Total annual maintenance cost: $930 – $2,600
Total annual replacement cost: $3,500 – $7,300
The total amount you should budget for home maintenance: $4,500 – $10,000 per year
To double-check my figures, my husband Mark and I went back through our own reno and repair expenses, and we found that the numbers above are accurate. Of course, they don’t reflect the hours and hours of work that you do yourself (not the mention the help from friends and family).
Looking after your home properly is a lot of work—and, yes, it can be expensive. But it’s worth it to have a place you love that’s truly yours. Despite four years of ongoing repairs and renovations, Steve Bedernjak agrees. “At one point I seriously considered only dating people with construction knowledge—because I spent all my time at my house.” But now that Steve can actually see an end to all the construction turmoil, he says it was all worthwhile. “Despite the problems that are inherent of a 100-year-old home I’m glad I became a homeowner. Every night I sit on my back porch and listen to muted bustle of the city, and I’m comforted with the knowledge that it was in my hands that my house became my home.”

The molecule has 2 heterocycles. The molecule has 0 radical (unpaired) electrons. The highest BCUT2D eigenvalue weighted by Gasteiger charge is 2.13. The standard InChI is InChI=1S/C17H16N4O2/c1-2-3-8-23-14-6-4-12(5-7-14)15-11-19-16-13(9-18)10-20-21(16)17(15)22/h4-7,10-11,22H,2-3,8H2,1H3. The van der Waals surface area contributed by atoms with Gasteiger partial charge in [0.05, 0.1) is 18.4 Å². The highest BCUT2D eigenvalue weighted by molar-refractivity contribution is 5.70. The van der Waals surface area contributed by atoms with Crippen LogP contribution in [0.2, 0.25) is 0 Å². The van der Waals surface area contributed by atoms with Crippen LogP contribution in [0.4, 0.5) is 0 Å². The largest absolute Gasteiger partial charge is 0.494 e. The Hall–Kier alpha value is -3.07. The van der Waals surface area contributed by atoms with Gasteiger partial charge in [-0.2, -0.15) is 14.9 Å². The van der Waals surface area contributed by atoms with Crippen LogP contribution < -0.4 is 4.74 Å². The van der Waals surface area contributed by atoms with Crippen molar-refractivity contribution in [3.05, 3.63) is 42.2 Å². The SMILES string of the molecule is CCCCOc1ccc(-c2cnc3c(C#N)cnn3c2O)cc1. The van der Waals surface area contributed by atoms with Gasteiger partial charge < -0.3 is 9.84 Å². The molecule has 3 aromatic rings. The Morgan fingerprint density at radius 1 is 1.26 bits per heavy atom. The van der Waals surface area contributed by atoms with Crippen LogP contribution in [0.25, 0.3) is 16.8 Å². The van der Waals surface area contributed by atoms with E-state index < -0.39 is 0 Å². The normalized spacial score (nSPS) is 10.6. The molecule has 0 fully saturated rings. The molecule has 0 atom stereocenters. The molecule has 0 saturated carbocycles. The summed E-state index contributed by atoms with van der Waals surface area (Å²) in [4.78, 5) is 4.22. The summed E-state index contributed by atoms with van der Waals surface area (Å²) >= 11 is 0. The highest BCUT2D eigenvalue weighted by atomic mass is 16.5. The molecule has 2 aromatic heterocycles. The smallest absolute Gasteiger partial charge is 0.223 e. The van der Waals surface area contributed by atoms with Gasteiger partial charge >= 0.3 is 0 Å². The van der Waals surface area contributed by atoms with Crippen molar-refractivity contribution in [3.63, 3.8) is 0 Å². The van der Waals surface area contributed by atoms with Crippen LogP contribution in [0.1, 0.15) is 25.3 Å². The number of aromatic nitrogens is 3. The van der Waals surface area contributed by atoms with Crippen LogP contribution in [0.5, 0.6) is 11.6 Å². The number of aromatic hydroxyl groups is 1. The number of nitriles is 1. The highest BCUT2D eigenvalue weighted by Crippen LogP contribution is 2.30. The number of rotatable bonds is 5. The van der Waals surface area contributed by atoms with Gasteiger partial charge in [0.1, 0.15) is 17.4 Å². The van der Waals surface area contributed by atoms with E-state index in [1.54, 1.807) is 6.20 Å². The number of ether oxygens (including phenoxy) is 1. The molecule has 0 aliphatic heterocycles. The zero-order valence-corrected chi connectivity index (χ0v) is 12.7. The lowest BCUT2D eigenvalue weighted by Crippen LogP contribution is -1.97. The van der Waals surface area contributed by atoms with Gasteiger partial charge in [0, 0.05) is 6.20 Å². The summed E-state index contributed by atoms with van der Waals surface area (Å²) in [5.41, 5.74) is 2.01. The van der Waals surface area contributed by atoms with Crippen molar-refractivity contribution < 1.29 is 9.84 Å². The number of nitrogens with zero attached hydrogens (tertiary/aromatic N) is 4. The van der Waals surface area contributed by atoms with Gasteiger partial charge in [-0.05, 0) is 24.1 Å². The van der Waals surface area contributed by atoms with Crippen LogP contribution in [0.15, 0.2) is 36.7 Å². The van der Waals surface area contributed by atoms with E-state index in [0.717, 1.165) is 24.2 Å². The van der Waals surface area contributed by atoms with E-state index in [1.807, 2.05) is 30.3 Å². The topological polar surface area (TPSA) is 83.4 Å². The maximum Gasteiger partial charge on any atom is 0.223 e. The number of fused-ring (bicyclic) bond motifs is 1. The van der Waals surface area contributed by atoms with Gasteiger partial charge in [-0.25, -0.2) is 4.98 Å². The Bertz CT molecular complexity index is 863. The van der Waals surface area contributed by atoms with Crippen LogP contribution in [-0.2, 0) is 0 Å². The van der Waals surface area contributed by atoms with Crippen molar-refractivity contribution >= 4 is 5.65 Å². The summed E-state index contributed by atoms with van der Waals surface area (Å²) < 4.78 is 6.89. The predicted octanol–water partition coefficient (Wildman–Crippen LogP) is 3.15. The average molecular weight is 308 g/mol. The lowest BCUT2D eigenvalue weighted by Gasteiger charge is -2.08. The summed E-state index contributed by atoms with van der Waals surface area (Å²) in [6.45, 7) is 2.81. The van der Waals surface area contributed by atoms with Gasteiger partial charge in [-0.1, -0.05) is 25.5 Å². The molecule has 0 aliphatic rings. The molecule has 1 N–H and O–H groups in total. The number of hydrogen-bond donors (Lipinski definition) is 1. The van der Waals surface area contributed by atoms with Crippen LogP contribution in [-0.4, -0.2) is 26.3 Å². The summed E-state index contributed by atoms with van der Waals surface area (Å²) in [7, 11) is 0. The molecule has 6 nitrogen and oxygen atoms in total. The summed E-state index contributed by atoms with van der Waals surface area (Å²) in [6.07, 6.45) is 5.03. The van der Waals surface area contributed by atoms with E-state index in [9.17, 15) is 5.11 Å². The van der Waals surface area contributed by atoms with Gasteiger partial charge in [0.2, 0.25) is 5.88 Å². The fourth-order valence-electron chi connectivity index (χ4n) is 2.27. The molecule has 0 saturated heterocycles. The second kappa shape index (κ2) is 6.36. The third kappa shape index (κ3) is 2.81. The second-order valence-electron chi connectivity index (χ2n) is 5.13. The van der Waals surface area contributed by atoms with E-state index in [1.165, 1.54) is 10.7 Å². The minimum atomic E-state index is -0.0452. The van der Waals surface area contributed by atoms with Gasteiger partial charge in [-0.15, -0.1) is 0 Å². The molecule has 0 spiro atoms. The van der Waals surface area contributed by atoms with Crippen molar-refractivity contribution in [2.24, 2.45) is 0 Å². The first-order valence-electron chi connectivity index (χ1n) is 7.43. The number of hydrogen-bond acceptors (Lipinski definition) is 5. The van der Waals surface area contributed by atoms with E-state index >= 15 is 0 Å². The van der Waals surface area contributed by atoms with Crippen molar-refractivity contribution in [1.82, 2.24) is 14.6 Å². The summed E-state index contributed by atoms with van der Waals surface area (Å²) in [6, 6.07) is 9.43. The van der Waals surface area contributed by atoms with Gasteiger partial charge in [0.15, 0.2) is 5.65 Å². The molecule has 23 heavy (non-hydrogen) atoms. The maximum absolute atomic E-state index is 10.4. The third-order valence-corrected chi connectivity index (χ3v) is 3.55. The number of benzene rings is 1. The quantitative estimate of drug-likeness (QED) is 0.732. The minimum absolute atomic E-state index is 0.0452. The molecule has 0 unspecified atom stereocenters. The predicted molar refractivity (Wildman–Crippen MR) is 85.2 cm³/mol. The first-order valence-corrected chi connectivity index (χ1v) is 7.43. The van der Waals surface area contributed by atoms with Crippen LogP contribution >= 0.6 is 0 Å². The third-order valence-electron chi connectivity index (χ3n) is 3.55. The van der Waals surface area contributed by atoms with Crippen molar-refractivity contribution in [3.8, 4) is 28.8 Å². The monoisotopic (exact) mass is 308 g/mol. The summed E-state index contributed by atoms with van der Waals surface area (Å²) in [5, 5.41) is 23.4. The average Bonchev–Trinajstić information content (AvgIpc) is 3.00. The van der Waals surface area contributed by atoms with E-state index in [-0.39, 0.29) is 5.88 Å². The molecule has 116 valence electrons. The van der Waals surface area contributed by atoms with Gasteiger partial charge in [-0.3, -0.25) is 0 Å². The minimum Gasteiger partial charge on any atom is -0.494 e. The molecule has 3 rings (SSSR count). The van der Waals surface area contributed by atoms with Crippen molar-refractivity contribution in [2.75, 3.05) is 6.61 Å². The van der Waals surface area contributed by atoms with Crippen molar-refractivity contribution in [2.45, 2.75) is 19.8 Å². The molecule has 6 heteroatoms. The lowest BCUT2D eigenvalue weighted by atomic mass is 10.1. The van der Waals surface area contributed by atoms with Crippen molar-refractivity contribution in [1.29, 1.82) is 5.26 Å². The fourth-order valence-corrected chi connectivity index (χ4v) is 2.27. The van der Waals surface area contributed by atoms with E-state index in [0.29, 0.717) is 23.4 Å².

Living through a renovation puts a lot of stress on relationships. I’ve seen couples argue, and sometimes it’s so bad it can really test your relationship. The best thing you can do to avoid that is plan, plan, plan. The time you put into planning your renovation will determine its success. You must discuss everything with your partner, as well as your contractor. Talk about design choices, materials, expectations, what you’re willing to compromise on and your must-haves. Once you and your partner are on the same page, then do your homework.